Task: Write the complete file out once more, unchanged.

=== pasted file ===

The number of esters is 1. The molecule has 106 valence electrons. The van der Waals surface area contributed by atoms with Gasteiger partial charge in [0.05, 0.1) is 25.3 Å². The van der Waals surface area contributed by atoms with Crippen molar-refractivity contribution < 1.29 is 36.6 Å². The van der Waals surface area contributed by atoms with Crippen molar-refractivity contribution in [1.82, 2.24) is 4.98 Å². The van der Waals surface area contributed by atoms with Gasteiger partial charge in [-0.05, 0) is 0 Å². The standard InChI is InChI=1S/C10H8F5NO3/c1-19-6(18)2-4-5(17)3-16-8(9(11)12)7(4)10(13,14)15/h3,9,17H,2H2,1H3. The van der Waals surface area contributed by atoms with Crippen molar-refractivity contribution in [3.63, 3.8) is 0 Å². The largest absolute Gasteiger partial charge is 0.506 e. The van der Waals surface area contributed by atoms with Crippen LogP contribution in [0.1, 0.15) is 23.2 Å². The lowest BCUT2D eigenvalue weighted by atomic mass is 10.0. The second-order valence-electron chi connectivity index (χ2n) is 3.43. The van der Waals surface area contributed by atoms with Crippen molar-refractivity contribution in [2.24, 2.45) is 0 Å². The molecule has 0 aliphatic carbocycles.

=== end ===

The number of esters is 1. The molecule has 106 valence electrons. The van der Waals surface area contributed by atoms with Gasteiger partial charge in [0.05, 0.1) is 25.3 Å². The van der Waals surface area contributed by atoms with Crippen molar-refractivity contribution < 1.29 is 36.6 Å². The van der Waals surface area contributed by atoms with Crippen molar-refractivity contribution in [1.82, 2.24) is 4.98 Å². The van der Waals surface area contributed by atoms with Gasteiger partial charge in [-0.05, 0) is 0 Å². The standard InChI is InChI=1S/C10H8F5NO3/c1-19-6(18)2-4-5(17)3-16-8(9(11)12)7(4)10(13,14)15/h3,9,17H,2H2,1H3. The van der Waals surface area contributed by atoms with Crippen molar-refractivity contribution in [3.63, 3.8) is 0 Å². The largest absolute Gasteiger partial charge is 0.506 e. The van der Waals surface area contributed by atoms with Crippen LogP contribution in [0.1, 0.15) is 23.2 Å². The lowest BCUT2D eigenvalue weighted by atomic mass is 10.0. The second-order valence-electron chi connectivity index (χ2n) is 3.43. The van der Waals surface area contributed by atoms with Crippen molar-refractivity contribution in [2.24, 2.45) is 0 Å². The molecule has 0 aliphatic carbocycles.